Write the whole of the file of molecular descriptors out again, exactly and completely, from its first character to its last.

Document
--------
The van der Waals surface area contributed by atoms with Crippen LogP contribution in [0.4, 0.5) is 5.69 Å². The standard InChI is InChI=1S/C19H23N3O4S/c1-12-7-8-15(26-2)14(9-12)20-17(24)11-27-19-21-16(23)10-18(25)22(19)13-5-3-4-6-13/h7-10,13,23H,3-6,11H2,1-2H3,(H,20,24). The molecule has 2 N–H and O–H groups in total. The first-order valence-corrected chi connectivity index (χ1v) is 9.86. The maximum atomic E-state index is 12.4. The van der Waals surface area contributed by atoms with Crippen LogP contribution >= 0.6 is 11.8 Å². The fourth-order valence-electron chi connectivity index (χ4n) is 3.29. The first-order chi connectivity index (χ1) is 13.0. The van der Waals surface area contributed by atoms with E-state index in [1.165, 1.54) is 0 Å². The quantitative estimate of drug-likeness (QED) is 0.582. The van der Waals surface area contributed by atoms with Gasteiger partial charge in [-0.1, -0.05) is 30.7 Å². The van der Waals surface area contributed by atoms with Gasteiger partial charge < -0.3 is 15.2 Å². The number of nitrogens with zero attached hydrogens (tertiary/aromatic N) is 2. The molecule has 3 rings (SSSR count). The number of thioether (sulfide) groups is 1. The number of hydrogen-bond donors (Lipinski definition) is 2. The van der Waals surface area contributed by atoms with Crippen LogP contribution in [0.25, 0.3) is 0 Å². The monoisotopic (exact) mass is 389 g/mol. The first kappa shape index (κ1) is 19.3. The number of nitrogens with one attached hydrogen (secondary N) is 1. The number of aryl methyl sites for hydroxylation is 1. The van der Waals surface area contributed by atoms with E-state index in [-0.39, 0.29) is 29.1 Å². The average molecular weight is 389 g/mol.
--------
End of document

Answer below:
The van der Waals surface area contributed by atoms with Crippen LogP contribution in [0.4, 0.5) is 5.69 Å². The standard InChI is InChI=1S/C19H23N3O4S/c1-12-7-8-15(26-2)14(9-12)20-17(24)11-27-19-21-16(23)10-18(25)22(19)13-5-3-4-6-13/h7-10,13,23H,3-6,11H2,1-2H3,(H,20,24). The molecule has 2 N–H and O–H groups in total. The first-order valence-corrected chi connectivity index (χ1v) is 9.86. The maximum atomic E-state index is 12.4. The van der Waals surface area contributed by atoms with Crippen LogP contribution >= 0.6 is 11.8 Å². The fourth-order valence-electron chi connectivity index (χ4n) is 3.29. The first-order chi connectivity index (χ1) is 13.0. The van der Waals surface area contributed by atoms with E-state index in [1.165, 1.54) is 0 Å². The quantitative estimate of drug-likeness (QED) is 0.582. The van der Waals surface area contributed by atoms with Gasteiger partial charge in [-0.1, -0.05) is 30.7 Å². The van der Waals surface area contributed by atoms with Gasteiger partial charge < -0.3 is 15.2 Å². The number of nitrogens with zero attached hydrogens (tertiary/aromatic N) is 2. The molecule has 3 rings (SSSR count). The number of thioether (sulfide) groups is 1. The number of hydrogen-bond donors (Lipinski definition) is 2. The van der Waals surface area contributed by atoms with Crippen LogP contribution in [0.25, 0.3) is 0 Å². The monoisotopic (exact) mass is 389 g/mol. The first kappa shape index (κ1) is 19.3. The number of nitrogens with one attached hydrogen (secondary N) is 1. The number of aryl methyl sites for hydroxylation is 1. The van der Waals surface area contributed by atoms with E-state index in [-0.39, 0.29) is 29.1 Å². The average molecular weight is 389 g/mol.